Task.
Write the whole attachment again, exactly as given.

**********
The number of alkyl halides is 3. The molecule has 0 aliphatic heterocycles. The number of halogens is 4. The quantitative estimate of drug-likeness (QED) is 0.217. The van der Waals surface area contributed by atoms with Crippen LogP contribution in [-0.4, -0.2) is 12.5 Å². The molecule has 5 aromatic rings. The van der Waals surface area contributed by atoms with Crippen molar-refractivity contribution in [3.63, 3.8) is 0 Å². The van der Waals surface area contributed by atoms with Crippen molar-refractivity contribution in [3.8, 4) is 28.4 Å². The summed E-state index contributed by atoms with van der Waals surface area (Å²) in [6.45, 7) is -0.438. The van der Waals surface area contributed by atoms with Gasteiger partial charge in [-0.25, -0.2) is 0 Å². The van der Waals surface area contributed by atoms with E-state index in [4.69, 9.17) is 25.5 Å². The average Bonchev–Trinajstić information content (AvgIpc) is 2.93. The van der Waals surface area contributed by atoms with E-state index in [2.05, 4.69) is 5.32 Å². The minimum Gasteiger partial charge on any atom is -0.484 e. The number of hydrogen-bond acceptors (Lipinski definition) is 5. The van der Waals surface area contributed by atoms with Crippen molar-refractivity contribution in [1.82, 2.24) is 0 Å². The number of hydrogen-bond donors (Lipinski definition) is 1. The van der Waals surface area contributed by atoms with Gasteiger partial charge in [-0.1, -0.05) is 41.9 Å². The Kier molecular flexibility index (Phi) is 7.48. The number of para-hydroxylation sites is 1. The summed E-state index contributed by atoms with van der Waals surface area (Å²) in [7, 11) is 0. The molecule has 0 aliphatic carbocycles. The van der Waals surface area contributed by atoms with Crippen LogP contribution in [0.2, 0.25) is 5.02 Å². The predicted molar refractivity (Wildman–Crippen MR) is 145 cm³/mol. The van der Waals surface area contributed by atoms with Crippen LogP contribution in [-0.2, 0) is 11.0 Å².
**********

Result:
The number of alkyl halides is 3. The molecule has 0 aliphatic heterocycles. The number of halogens is 4. The quantitative estimate of drug-likeness (QED) is 0.217. The van der Waals surface area contributed by atoms with Crippen LogP contribution in [-0.4, -0.2) is 12.5 Å². The molecule has 5 aromatic rings. The van der Waals surface area contributed by atoms with Crippen molar-refractivity contribution in [3.63, 3.8) is 0 Å². The van der Waals surface area contributed by atoms with Crippen molar-refractivity contribution in [3.8, 4) is 28.4 Å². The summed E-state index contributed by atoms with van der Waals surface area (Å²) in [6.45, 7) is -0.438. The van der Waals surface area contributed by atoms with Gasteiger partial charge in [-0.25, -0.2) is 0 Å². The van der Waals surface area contributed by atoms with E-state index in [4.69, 9.17) is 25.5 Å². The average Bonchev–Trinajstić information content (AvgIpc) is 2.93. The van der Waals surface area contributed by atoms with E-state index in [2.05, 4.69) is 5.32 Å². The minimum Gasteiger partial charge on any atom is -0.484 e. The number of hydrogen-bond acceptors (Lipinski definition) is 5. The van der Waals surface area contributed by atoms with Crippen molar-refractivity contribution in [1.82, 2.24) is 0 Å². The number of hydrogen-bond donors (Lipinski definition) is 1. The van der Waals surface area contributed by atoms with Gasteiger partial charge in [-0.1, -0.05) is 41.9 Å². The Kier molecular flexibility index (Phi) is 7.48. The number of para-hydroxylation sites is 1. The summed E-state index contributed by atoms with van der Waals surface area (Å²) in [7, 11) is 0. The molecule has 0 aliphatic carbocycles. The van der Waals surface area contributed by atoms with Crippen LogP contribution in [0.2, 0.25) is 5.02 Å². The predicted molar refractivity (Wildman–Crippen MR) is 145 cm³/mol. The van der Waals surface area contributed by atoms with Crippen LogP contribution in [-0.2, 0) is 11.0 Å².